Inspection found failings with microbiological contamination and laboratory control procedures
The US FDA has sent GSK a warning letter after finding ‘significant’ violations of CGMP regulations at its SmithKline Beecham facility in Worthing, West Sussex, UK.
An FDA inspection of the pharmaceutical manufacturing facility in March found failings with microbiological contamination and laboratory control procedures, which caused the firm’s drug products to be adulterated.
The FDA said: “A media fill conducted during January 2011 resulted in two contaminated units. Your firm attributed the failures to stopper bags left inside the Class 100 area for a long period of time. There is inadequate information available to support this conclusion, including information regarding the micro-organisms recovered from the stopper bags and the sterility test conducted, along with an evaluation of your sampling procedure and environmental monitoring programme.”
According to the FDA, GSK had intended to use the media fill data to extend the sterility holding times for product contact components, without the approval of its quality unit.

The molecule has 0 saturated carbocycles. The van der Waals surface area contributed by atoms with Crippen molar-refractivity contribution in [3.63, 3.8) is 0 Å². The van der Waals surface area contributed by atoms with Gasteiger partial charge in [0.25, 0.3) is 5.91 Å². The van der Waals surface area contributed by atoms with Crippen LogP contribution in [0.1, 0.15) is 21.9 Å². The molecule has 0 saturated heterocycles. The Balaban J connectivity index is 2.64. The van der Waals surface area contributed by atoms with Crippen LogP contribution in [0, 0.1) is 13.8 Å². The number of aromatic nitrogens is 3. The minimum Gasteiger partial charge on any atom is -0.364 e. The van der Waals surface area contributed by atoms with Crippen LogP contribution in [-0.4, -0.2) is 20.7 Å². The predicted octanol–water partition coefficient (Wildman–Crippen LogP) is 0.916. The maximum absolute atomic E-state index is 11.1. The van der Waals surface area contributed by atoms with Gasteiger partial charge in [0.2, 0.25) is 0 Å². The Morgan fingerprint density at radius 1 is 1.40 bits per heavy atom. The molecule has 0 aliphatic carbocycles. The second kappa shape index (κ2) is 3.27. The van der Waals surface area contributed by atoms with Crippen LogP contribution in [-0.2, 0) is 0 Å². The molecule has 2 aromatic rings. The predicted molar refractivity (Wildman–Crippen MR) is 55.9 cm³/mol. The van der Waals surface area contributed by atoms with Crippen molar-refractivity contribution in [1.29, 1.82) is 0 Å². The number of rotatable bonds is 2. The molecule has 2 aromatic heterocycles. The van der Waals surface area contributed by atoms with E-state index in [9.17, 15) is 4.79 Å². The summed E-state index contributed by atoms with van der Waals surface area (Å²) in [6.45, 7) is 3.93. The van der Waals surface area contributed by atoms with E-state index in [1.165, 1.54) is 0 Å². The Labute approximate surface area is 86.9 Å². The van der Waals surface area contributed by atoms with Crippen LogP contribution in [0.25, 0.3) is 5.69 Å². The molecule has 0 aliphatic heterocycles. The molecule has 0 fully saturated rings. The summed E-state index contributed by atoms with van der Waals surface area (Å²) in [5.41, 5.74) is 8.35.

The FDA was also concerned that GSK’s SOP PMC6169 ‘did not require manufacturing materials to be removed to an appropriate area for storage during shutdown of operations and prior to bringing the area back into classified status’.
As well as problems with microbiological contamination and laboratory procedures, the FDA also said personnel gown monitoring conducted during routine aseptic filling was inadequate and found failings with GSK’s visual inspection procedures.
GSK has 15 working days of receipt of the warning letter to explain in writing the steps it has taken to correct the violations.